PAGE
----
Saturday, September 23, 2017

Parts Machines

It's always a judgement call when deciding if you should invest more into something or surrender it to just parts. I'm in such a conundrum now over a Singer 401A, an excellent sewing machine but with too many missing parts to make it profitable. A new foot control and power cord will come to about $35-40, a new bobbin slide plate another $10, a presser foot tension screw:
Singer 401A waiting for a decision
There are a few pluses, though, such as the base plate and decent rubber feet:
Underneath with a nice cover plate
And, of course, it's a Singer 401, one of the really good models Singer made with all metal gear drive so there is very little that can go wrong if it is cleaned and used regularly. Yet, here's my issue: I already have a Singer 401A that needs a set of cords and bobbin slide plate. It also could use the base plate that is on the one pictured above. How to decide? Condition: the one above has a compromised finish right behind the needle plate with the finish chipped.
Bad bubble of paint
 This doesn't look good and fabric might even catch in this uneven finish. So here's the breakdown:
  • Original Singer 401A: needs new bobbin cover slide plate, power cord and foot control, spool pins.
  • New Singer 401A: needs pressure screw for foot, bobbin cover slide plate, power cord and foot control.
I'm afraid that bubble in the paint, because it's nearly unfixable, is the deciding factor. I spent almost three hours stripping down this model but I ended up with a motor and light with switches, hook and bobbin case, feed dogs, one gear, front plates and dials, tension mechanism, hand wheel with gear, and a whole lot of screws. Taking a look at the machine I'm going to save, I noticed it did not need that bottom plate but it could use those rubber feet. The left nose (swinging door that covers the needle bar) was scratched so I switched those parts, and I put new spool pins in and a bobbin slide plate.
Singer 401A on left is a keeper but on right is a carcass of a 401
It still needs that foot control and power cord and I might have to break down and buy them but a decent Singer 401A is an excellent sewing machine. I should have a box of accessories that includes the basic cams but I do not have a carrying case, a minor flaw as not everyone even wants a case. Maybe I should make a dust cover out of Singer fabric? That would be a nice and an unusual touch! Now I remember I even have a buttonhole attachment for this model, another plus.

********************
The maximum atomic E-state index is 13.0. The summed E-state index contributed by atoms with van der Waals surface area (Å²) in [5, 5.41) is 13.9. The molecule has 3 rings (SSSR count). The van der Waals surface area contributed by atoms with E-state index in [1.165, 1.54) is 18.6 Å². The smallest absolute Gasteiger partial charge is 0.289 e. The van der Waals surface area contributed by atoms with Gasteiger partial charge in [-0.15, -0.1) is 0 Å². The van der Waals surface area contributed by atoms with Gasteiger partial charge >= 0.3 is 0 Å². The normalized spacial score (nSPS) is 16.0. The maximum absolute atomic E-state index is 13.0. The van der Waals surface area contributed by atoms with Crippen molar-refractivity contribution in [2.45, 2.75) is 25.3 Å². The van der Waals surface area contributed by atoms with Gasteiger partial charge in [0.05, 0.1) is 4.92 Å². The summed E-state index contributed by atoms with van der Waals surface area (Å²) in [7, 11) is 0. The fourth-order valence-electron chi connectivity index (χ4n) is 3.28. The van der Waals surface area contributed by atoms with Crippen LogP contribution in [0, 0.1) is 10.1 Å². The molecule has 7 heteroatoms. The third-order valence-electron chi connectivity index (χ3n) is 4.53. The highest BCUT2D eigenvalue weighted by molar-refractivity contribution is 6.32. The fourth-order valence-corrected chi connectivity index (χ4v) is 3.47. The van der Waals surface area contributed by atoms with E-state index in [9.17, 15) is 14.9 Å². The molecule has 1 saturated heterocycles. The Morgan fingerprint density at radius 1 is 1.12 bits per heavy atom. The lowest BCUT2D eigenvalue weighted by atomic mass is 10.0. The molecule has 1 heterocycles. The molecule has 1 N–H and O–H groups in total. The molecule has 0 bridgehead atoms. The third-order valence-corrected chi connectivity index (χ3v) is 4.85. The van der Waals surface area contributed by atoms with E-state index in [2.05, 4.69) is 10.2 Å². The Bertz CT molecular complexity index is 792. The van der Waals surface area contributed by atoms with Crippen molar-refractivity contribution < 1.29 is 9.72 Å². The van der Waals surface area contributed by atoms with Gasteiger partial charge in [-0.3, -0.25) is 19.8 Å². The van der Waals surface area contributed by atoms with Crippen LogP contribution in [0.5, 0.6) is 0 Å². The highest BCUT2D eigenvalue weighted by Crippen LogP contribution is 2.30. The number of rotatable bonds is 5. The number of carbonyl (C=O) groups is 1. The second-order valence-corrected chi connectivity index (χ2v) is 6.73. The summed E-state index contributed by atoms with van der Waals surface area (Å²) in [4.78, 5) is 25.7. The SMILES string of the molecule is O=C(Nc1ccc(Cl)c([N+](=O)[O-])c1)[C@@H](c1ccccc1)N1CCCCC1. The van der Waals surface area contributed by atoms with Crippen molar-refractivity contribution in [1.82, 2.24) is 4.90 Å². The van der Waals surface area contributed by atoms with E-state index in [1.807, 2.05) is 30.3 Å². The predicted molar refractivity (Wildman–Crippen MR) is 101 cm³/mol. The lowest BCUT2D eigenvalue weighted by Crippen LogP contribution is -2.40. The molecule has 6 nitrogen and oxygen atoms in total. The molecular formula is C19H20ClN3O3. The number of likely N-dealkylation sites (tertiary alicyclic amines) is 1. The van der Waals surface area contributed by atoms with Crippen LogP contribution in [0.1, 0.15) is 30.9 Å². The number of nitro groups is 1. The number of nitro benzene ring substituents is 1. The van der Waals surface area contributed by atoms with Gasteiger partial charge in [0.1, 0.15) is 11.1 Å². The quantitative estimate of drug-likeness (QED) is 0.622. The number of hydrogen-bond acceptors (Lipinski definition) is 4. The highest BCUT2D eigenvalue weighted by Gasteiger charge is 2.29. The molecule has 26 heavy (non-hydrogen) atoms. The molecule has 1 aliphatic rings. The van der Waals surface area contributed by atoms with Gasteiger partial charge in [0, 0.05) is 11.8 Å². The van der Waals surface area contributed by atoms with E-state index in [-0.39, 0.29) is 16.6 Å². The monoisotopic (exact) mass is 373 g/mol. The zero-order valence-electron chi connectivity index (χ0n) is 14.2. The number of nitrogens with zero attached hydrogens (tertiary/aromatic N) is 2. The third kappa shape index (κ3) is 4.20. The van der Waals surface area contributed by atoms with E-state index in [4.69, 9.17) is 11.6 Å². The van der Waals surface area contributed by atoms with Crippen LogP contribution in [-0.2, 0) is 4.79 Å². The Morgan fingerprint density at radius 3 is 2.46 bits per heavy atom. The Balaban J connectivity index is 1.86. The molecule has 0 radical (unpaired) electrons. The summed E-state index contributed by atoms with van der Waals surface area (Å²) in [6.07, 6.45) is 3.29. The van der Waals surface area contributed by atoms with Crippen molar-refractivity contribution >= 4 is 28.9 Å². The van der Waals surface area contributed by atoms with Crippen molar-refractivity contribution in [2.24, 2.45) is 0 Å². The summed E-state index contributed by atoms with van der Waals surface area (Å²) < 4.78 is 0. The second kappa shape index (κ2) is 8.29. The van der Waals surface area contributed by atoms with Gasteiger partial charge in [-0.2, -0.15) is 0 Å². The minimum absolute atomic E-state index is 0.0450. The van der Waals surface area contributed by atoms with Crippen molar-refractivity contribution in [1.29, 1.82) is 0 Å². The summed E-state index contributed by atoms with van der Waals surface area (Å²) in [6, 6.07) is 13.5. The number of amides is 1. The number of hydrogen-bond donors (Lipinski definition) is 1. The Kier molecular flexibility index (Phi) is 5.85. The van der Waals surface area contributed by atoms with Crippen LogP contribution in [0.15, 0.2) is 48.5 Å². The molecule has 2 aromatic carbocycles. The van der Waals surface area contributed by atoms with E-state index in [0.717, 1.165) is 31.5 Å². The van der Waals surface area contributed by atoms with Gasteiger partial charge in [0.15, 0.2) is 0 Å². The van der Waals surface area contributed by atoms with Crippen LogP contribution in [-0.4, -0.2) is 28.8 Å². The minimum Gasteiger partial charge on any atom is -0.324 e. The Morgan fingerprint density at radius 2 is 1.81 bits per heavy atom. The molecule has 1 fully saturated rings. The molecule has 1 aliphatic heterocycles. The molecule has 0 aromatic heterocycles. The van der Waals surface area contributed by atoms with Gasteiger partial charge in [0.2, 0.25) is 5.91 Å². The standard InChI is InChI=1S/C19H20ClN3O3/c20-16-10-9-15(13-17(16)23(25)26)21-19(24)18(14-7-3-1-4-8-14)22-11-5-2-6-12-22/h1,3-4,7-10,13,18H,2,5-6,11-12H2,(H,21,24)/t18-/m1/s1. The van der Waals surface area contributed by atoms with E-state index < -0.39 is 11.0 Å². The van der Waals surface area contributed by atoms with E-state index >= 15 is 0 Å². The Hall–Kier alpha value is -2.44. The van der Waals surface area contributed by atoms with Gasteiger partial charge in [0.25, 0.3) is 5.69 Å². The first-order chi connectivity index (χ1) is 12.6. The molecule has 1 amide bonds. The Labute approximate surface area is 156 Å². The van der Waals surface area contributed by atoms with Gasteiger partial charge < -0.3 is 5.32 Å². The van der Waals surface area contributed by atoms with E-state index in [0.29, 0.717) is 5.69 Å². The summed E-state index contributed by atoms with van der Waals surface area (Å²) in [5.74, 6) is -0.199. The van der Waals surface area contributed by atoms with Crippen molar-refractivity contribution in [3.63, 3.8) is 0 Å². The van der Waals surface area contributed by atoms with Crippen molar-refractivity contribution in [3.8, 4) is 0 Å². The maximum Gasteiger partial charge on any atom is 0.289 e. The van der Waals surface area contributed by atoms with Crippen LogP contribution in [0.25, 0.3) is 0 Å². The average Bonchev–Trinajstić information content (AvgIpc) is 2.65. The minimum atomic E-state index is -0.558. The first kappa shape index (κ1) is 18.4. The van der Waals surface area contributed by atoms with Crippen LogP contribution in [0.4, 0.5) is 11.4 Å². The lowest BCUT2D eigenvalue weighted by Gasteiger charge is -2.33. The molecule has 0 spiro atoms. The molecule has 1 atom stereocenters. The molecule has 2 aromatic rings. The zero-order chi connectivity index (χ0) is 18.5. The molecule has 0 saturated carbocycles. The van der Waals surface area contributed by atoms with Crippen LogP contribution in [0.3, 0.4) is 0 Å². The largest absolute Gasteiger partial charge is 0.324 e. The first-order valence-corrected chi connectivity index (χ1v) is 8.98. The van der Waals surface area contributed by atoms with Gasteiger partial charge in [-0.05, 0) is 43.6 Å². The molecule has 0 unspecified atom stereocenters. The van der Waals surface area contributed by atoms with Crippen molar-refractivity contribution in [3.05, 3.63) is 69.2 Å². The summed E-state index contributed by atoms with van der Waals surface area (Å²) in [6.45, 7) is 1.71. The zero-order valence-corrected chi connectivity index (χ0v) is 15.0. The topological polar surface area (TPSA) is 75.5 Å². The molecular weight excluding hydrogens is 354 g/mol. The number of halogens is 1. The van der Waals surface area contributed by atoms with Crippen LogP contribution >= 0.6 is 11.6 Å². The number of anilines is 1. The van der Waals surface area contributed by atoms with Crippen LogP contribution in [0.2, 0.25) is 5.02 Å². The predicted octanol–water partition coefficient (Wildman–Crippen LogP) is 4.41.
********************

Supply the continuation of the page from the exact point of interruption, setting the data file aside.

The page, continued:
At the end of the day I think I'm still ahead of the game except for the three hours it took to strip the machine down. Maybe I'm a bit slow but I was looking to see how it all fit together and that's part of the education I'm getting when I do things like this. Oh no, does this mean I'm a life-long learner?

Tuesday, September 19, 2017

TOGA Redeux

After waiting a whole year to have another River Rats TOGA, it has come and gone in a flash. I saved up a few sewing machines that had problems to see if I could get a satisfactory solution, brought a hand-crank sewing machine that I didn't get sewing last year back again, picked out items to bring to the raffle, and connected with friends ahead of time to see if they were going. All of this orchestration over the summer and then it finally was the day to drive down about 90 minutes to Lake City for my second River Rats TOGA. Old friends, new friends, so many treadle and hand-cranked sewing machines and nary a white plastic wonder in the place: it was heaven!

My first project was to get my hand-crank German made machine to work:
German hand-crank
It is a transverse shuttle model, very similar to a Singer 12, but I suspected its failure to sew was user error. Sure enough, I didn't know how to thread the boat-type shuttle and several people helped me since mine was just a tad different. I also needed a different needle but there were none any for sale at the time so I was encouraged to just set the needle lower to see if I could get it to work. Success! Now I will have to work on cleaning it up and figuring out how to fix the chipping paint on the bed. It's oh so smooth when it cranks so I'm happy for now.

The raffle was a hoot with only a few items up for individual raffle and most of it was "all in the pot" with everyone called just getting the pick of what was on the tables. There were many sewing machines, lots of fabric bundles, and a great deal of miscellaneous. My picks were bundles of fabric:
My raffle fabrics
some bags with books that are questionable (no more cross stitch!), but almost at the very end was a lonely Singer sewing machine that was meant just for me:
Singer 15-91 in green (it really is green!)
She's fairly green but this photo doesn't do her justice. What's so special about this one? It's a potted motor 15-91 and I don't think anyone recognized it as the beloved gear to gear sewing machine:
Singer 15-91: see the potted motor sticking out on the back?